2. 24 h post infection, THP-1 macrophages were washed thrice with PBS, lysed in water and recovered yeast cells were used to infect THP-1 cells at a MOIof 1:10. Three rounds of macrophage infection foreach mutant pool were carried out to enrich for the desired mutants in the final population. The lysate of 3rdround infection was inoculated in YPD medium for overnight (output). Cells were harvested, genomic DNA isolated from each input and output cell pellet andunique signature tags were PCR-amplified with P32-labeledα-dCTP using primers complementary to theinvariant region flanking each unique tag sequence. LabeledPCR products were denatured at 95°C for 10 min, chilled on ice and were hybridized tonylon membranescarrying immobilized plasmid DNA containing 96 unique tagsfor 14-16 h at 42°C.Membranes were washed twicewith 0.1X SSC bufferand exposed to phosphorimager screen for 2-4 h. Radioactive counts for each spot were quantified using Image Quant and Fuji Multi Gauge V3.0 software. Relative percentage intensity for individual spot was calculated with respect to allspots present oneach hybridizedmembrane
    3. YPD-grown cultures (0.05 OD600) of each mutant pool (96 mutants, each carrying a unique signature tag) were either inoculated in YPD medium for overnight (input) or used to infect differentiated THP-1 cells (1X106). After 2 h incubation, non-cell-associated yeastcellswere removed by washing THP-1 cellsthricewith PBS. At
    1. Afteractivating Hypothes.is in the browser, a learner can annotate any piece of text on a webpage with her own ideas, to whichother learners could respond (Principle 1). Tags can be attached to a Hypothes.is annotation, enabling the aggregation of webannotations that are scattered across webpages through a tag (Principle 2). Because Hypothes.is adheres to the Open AnnotationModel, annotations are uniquely identifiable and retrievable, allowing portability of ideas not widely supported in threadeddiscussion forums (Principle 2). The search functionality of Hypothes.is offers means to aggregate annotations according to avariety of criteria such as by tags, users, user groups, and annotated web URLs. Users are thus able to enter the discourse notonly from a specific webpage (e.g., the textbook), but also from the search page that provides another view of the discourse(Principle 3)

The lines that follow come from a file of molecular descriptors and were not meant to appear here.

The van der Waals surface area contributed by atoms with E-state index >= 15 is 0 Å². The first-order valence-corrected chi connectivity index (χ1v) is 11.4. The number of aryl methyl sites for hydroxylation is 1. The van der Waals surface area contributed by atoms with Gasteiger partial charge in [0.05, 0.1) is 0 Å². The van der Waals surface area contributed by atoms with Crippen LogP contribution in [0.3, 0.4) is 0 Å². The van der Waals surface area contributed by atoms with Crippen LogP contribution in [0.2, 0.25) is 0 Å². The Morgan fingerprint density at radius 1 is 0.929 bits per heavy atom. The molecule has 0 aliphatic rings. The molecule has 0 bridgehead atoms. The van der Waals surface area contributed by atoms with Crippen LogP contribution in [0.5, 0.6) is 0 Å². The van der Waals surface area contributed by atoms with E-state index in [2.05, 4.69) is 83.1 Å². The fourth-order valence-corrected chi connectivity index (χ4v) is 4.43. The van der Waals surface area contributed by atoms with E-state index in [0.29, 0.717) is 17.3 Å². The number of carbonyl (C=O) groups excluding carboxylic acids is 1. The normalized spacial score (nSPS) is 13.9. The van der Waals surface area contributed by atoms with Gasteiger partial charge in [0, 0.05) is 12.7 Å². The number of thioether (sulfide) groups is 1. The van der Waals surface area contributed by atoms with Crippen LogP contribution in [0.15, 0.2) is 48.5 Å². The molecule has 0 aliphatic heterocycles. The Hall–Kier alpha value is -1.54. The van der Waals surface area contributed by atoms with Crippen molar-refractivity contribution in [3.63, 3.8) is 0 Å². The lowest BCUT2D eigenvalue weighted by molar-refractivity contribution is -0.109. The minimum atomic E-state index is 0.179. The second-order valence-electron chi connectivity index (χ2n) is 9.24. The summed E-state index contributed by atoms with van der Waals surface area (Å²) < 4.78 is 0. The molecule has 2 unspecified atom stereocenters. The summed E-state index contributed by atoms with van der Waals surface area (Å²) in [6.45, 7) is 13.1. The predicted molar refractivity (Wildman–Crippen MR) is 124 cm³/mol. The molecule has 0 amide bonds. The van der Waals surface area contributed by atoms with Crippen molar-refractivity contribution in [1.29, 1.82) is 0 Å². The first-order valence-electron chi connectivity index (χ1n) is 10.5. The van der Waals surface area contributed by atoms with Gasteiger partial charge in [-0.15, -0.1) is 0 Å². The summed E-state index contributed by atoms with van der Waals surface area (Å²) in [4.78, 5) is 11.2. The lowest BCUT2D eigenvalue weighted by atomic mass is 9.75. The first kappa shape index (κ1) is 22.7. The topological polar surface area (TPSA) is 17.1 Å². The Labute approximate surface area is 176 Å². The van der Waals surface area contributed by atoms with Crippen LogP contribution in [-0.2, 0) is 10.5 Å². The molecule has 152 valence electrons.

Alignment statement for Hypo

    1. The following antibodies were used in the present study:Primary antibodies against GAPDH (anti-rabbit), FLAG (anti-mouse), Immunoglobulin (IgG, anti-rabbit or anti-mouse),profilin-1 (anti-rabbit), tubulin (anti-mouse) and ubiquitin (anti-rabbit) were obtained from Sigma Aldrich Chemicals(St Louis, MO, USA). Antibodies againstAKT (anti-rabbit), cleaved caspases-3, 8 and 9 (anti-rabbit),HA-tag(anti-rabbit), Myc-tag (anti-rabbit), p21 (anti-rabbit), phospho-p53 (anti-mouse), PTEN (anti-mouse), phospho-AKT (Ser473; anti-rabbit), phospho-GSK-3β (Ser9; anti-rabbit), phospho-IKKα/β (Ser177/181; anti-rabbit), phospho-IκBα (Ser32; anti-rabbit), and phospho-p65 (Ser276; anti-rabbit) were obtained from Cell Signaling Technologies(Danvers, MA, USA), whereas antibodies for cox-2 (anti rabbit), c-Rel (anti-rabbit), ICAM-1 (anti-rabbit), IKKα/β (anti rabbit), IκBα (anti-rabbit), Mdm2 (anti-rabbit), PARP-1/2 (anti-rabbit), Rel-B (anti-rabbit), p50 (anti-rabbit), p53 (anti-mouse), p65 (anti-rabbit) were obtained from Santa Cruz Biotechnology(Santa Cruz, CA, USA).HRP (Horse radish peroxidase)-conjugated secondary antibodies (anti mouse and anti-rabbit) were obtained from Bangalore Genie(Peenya, India). For immuno-fluorescencestudies, secondary antibodiesconjugated toAlexa Fluor (488 and 594, anti-mouse and anti-rabbit) were obtained from Molecular Probes, Invitrogen(Eugene, OR, USA)